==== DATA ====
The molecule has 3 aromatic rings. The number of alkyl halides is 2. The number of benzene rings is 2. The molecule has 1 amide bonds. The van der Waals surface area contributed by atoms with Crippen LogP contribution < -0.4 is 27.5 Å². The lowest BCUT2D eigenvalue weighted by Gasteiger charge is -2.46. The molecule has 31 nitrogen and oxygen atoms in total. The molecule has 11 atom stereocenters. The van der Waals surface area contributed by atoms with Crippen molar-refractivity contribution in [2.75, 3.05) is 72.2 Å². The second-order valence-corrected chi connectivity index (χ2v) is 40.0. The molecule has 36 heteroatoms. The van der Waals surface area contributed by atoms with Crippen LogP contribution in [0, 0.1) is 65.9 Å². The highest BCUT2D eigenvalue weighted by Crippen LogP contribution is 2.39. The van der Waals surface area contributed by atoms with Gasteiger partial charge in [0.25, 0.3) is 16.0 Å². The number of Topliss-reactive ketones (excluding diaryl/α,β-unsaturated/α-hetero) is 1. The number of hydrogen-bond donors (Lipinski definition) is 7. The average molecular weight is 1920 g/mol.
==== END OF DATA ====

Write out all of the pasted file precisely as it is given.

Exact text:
The molecule has 3 aromatic rings. The number of alkyl halides is 2. The number of benzene rings is 2. The molecule has 1 amide bonds. The van der Waals surface area contributed by atoms with Crippen LogP contribution < -0.4 is 27.5 Å². The lowest BCUT2D eigenvalue weighted by Gasteiger charge is -2.46. The molecule has 31 nitrogen and oxygen atoms in total. The molecule has 11 atom stereocenters. The van der Waals surface area contributed by atoms with Crippen molar-refractivity contribution in [2.75, 3.05) is 72.2 Å². The second-order valence-corrected chi connectivity index (χ2v) is 40.0. The molecule has 36 heteroatoms. The van der Waals surface area contributed by atoms with Crippen LogP contribution in [0, 0.1) is 65.9 Å². The highest BCUT2D eigenvalue weighted by Crippen LogP contribution is 2.39. The van der Waals surface area contributed by atoms with Gasteiger partial charge in [0.25, 0.3) is 16.0 Å². The number of Topliss-reactive ketones (excluding diaryl/α,β-unsaturated/α-hetero) is 1. The number of hydrogen-bond donors (Lipinski definition) is 7. The average molecular weight is 1920 g/mol.